Richard Walter Bock was born in Schloppe, Germany on
July 16, 1865. In May of 1870 his family emigrated to Chicago, Illinois to join other
relatives that had already settled in the area. His father soon obtained work as a cabinet
maker to support Richard, his mother, his older brother and younger sister.
As a young boy Bock admired the intricately carved handles of a family
bureau and dreamed of someday being able to perform similar type carvings. This dream
evolved into a desire to become a sculptor. But at age 14 after graduation from parochial
school, his father demanded that he become a cabinet maker and he went to work with his
father at the furniture factory. He was given menial tasks to perform, but at the same
time he became proficient at using a wood plane and sandpaper. The factory also employed
wood carvers and Bock was constantly watching and asking questions about carving. He was
finally given an opportunity to carve a spread winged eagle, which he executed beyond
expectation. This earned him a job as a wood carver, paying seven dollars a week. It also
secured him a scholarship at the Mechanic's Institute of Chicago, where he studied drawing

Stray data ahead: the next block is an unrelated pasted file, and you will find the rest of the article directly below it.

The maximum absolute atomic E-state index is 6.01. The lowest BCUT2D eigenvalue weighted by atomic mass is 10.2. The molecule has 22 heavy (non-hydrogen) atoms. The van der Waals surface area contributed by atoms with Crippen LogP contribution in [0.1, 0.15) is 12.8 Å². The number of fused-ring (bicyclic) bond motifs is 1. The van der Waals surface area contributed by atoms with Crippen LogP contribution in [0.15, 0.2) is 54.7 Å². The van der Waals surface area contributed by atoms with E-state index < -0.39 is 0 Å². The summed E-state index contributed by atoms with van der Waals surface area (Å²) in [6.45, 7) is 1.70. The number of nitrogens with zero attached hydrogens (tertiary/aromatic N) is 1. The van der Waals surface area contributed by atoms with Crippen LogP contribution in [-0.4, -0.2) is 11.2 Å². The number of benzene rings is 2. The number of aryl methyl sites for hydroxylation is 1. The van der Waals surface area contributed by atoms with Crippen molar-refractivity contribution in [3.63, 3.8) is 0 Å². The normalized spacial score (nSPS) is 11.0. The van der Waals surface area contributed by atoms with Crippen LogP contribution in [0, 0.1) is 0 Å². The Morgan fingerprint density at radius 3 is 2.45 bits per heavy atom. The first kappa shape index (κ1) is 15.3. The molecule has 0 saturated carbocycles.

and geometry. At the same time he also enrolled in a class to learn modeling and plaster
At age eighteen Bock lost his job at the furniture factory and took a
job as a modeler at the Northwestern Terra Cotta Company, a company that made terra cotta
building designs. After a disagreement over salary, Bock left his job and went to New York
City to seek better opportunities. He obtained work as a modeler and found himself
providing designs for the mansion of William Vanderbilt. After spending a year in New York
he returned to Chicago and went to work again for the Northwestern Terra Cotta Company. He
had planned to work there for a year, all the time saving as much money as possible to
finance a three year study program in Europe.
In 1888 Bock left home for Germany and eventually the Ecole des Beaux
Arts in France. After completing his studies he toured Europe for three months before
returning to the United States. Upon his return he immediately sought work at providing
sculptures for the World's Columbian Exposition which would open in 1893. Although most of
the contracts had been let, he did secure contracts to provide sculptures for the
Electricity Building and the Mining and Metallurgy Building for architect Solon S. Beman,
a statue for the Schlitz Brewing Company, and a panel of the Seal of Costa Rica.
In 1891 he opened his first studio in a Chicago building occupied by
other artists. Through one of the artists, Arthur Feudel, he learned of possible work on
the Schiller Theater Building which was under construction at the time. After presenting
his sketches to the architect, Louis Sullivan, he was awarded the contract to provide the
sculpting for the theater. As the work progressed Sullivan sent his head draftsman, Frank
Lloyd Wright, to inspect the project. This meeting was the beginning of a long friendship
between the two men. Wright used Bock to execute many statues and sculptures for his